Before we continue; it’s important to note that this actually isn’t a new problem and a number of people have already posted solutions online. One of the notable ones being from the .NET Web Development and Tools Blog with their post XDT (web.config) Transforms in non-web projects. There are some gaps (noted by the author) however, and in general I wanted a solution more in-keeping with the approach taken for the Web Application project type, which also includes some handy features such as auto parameterisation of connection strings etc.

Almost all project types in Visual Studio are created and processed as MSBuild project files. Because of this, it actually makes them relatively easy to unload, edit and hook into to adjust the behavior your project exhibits when building and packaging etc. All it takes is a simple import of a custom targets file:

  <!-- Snip -->
  <Import Project="$(MSBuildToolsPath)\Microsoft.CSharp.targets" />
  <Import Project="$(SolutionDir)\.nuget\nuget.targets" />

  <!-- Pull in our targets file here. -->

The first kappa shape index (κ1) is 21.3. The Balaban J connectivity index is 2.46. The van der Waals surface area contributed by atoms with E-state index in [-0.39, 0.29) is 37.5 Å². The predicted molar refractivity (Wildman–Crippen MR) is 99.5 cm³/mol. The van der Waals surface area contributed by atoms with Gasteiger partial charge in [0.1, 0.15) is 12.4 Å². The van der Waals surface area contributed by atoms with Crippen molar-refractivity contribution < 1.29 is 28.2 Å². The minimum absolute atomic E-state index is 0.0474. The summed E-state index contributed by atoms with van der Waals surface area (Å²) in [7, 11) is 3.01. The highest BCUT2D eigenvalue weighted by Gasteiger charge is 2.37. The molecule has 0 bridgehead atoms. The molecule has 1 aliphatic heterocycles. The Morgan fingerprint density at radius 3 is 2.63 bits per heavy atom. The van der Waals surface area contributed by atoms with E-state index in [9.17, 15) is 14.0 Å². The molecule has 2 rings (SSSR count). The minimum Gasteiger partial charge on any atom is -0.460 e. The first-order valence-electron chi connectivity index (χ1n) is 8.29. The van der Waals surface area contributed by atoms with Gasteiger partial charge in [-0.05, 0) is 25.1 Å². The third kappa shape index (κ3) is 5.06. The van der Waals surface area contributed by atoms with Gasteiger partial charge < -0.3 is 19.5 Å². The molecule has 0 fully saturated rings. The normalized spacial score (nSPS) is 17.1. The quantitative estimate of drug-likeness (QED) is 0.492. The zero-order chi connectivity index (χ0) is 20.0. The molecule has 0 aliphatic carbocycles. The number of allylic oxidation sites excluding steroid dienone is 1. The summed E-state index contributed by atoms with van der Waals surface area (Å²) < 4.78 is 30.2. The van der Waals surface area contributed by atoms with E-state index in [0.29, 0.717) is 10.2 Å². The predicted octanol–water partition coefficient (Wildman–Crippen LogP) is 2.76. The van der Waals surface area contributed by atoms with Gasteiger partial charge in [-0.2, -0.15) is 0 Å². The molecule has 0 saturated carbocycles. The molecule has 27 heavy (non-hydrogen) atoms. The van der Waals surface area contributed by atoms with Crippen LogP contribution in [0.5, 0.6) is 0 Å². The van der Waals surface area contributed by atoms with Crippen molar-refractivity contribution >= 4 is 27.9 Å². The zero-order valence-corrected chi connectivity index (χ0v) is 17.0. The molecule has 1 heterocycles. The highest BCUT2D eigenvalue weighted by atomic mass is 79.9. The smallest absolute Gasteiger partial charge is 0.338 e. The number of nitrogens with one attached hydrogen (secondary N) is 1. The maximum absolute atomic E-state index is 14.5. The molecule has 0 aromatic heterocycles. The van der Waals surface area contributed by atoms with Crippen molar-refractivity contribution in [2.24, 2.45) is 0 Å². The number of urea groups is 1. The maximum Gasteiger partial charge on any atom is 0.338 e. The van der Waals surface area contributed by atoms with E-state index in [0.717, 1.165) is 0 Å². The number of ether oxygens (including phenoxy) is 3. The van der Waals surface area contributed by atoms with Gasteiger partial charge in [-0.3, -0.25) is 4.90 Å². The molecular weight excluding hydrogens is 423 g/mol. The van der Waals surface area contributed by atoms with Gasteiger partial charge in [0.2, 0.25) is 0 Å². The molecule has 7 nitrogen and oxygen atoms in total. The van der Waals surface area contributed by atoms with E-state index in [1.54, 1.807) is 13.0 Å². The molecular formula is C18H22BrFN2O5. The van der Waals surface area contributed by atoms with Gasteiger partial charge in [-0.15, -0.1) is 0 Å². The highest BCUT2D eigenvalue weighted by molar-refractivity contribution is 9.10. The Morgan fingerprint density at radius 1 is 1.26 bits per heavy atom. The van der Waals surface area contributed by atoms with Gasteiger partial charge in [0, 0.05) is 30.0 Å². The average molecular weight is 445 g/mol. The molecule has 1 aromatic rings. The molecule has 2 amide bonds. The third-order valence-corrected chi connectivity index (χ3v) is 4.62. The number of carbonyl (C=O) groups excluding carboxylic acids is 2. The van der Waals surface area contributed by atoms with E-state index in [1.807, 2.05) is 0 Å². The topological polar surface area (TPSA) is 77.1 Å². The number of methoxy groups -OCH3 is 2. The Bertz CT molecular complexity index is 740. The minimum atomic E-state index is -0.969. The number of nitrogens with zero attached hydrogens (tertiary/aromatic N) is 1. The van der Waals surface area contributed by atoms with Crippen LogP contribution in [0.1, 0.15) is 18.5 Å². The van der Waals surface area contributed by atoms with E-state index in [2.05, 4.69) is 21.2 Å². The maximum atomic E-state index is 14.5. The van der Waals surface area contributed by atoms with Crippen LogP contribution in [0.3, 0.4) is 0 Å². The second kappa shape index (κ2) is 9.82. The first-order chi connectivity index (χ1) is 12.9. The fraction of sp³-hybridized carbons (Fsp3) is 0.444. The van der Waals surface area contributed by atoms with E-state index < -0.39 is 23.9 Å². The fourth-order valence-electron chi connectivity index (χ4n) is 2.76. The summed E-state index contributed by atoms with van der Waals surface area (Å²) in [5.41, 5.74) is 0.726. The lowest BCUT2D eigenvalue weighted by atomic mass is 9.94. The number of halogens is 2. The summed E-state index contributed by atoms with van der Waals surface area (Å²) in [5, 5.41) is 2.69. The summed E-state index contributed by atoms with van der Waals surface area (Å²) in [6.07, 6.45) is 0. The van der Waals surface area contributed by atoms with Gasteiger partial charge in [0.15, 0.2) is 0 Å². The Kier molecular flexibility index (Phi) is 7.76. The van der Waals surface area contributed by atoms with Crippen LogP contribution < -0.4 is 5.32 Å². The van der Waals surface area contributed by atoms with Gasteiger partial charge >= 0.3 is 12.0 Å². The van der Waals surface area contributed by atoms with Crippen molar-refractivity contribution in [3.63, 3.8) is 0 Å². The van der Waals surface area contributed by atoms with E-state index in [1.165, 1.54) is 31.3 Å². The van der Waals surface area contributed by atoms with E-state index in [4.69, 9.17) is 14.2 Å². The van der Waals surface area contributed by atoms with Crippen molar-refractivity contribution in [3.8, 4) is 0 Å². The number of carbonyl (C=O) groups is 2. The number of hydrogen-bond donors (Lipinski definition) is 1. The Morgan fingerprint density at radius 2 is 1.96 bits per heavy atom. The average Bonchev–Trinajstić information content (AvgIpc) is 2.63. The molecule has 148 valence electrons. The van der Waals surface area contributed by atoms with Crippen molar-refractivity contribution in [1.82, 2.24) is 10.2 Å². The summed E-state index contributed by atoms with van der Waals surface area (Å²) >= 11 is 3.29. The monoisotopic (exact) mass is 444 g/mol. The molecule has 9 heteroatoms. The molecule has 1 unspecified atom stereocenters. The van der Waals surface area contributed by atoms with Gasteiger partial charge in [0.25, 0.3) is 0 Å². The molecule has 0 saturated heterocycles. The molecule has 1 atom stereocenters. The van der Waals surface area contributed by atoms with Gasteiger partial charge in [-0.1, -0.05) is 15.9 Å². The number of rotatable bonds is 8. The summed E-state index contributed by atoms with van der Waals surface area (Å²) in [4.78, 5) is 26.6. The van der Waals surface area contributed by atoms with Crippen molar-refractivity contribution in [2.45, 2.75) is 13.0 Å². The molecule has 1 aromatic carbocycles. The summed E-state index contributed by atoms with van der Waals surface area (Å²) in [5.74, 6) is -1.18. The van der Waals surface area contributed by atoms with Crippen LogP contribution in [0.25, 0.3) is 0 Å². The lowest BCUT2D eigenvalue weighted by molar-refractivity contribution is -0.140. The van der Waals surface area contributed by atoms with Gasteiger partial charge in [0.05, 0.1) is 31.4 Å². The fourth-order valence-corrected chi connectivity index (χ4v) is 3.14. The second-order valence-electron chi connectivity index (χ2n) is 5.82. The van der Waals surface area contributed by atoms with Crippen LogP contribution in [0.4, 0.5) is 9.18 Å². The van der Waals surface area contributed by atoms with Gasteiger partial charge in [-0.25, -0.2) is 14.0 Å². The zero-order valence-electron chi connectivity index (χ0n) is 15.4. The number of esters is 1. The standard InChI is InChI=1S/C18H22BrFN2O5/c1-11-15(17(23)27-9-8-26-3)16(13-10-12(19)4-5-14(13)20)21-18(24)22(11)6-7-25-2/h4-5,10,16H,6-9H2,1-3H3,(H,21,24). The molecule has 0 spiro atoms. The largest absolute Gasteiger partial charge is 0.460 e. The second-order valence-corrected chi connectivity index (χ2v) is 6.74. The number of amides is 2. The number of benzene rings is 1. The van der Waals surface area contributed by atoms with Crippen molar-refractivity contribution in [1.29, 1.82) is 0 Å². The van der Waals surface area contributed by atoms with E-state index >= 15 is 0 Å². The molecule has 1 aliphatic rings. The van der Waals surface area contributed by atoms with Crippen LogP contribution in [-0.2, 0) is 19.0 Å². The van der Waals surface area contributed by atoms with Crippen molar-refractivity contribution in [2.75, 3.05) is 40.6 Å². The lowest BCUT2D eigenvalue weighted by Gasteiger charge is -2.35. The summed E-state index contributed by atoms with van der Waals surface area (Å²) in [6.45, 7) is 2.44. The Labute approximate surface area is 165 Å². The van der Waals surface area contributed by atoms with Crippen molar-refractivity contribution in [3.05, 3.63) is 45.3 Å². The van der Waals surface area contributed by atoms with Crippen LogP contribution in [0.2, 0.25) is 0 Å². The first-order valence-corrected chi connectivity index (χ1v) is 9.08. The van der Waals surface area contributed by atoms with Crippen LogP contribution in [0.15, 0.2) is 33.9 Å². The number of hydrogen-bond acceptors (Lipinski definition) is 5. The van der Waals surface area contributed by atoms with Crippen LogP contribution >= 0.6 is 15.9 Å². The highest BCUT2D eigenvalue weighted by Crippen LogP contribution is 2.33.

<Import Project="..\..\..\Targets\WindowsService.Package.targets" />

Web Application projects make use of Microsoft’s Web Publishing Pipeline targets which – like most of the Visual Studio targets files – are extremely complicated and more than a little overwhelming at first. The nice thing about all the Microsoft targets files however, is that they are very extensible. Almost everything has hooks so you can execute your own targets at pretty much any point in the pipeline, this is very good from our perspective because it means we can adjust properties and item-groups at the right time to achieve our goal.

So what exactly is our goal here? Well, we want to essentially be able to import the Web Application targets and make use of the WPP to transform our configuration file in exactly the same way as a Web Application would. The first step in this process it to add our App.config file (the non-Web Application equivalent of the Web.config file) to the list of files to be processed: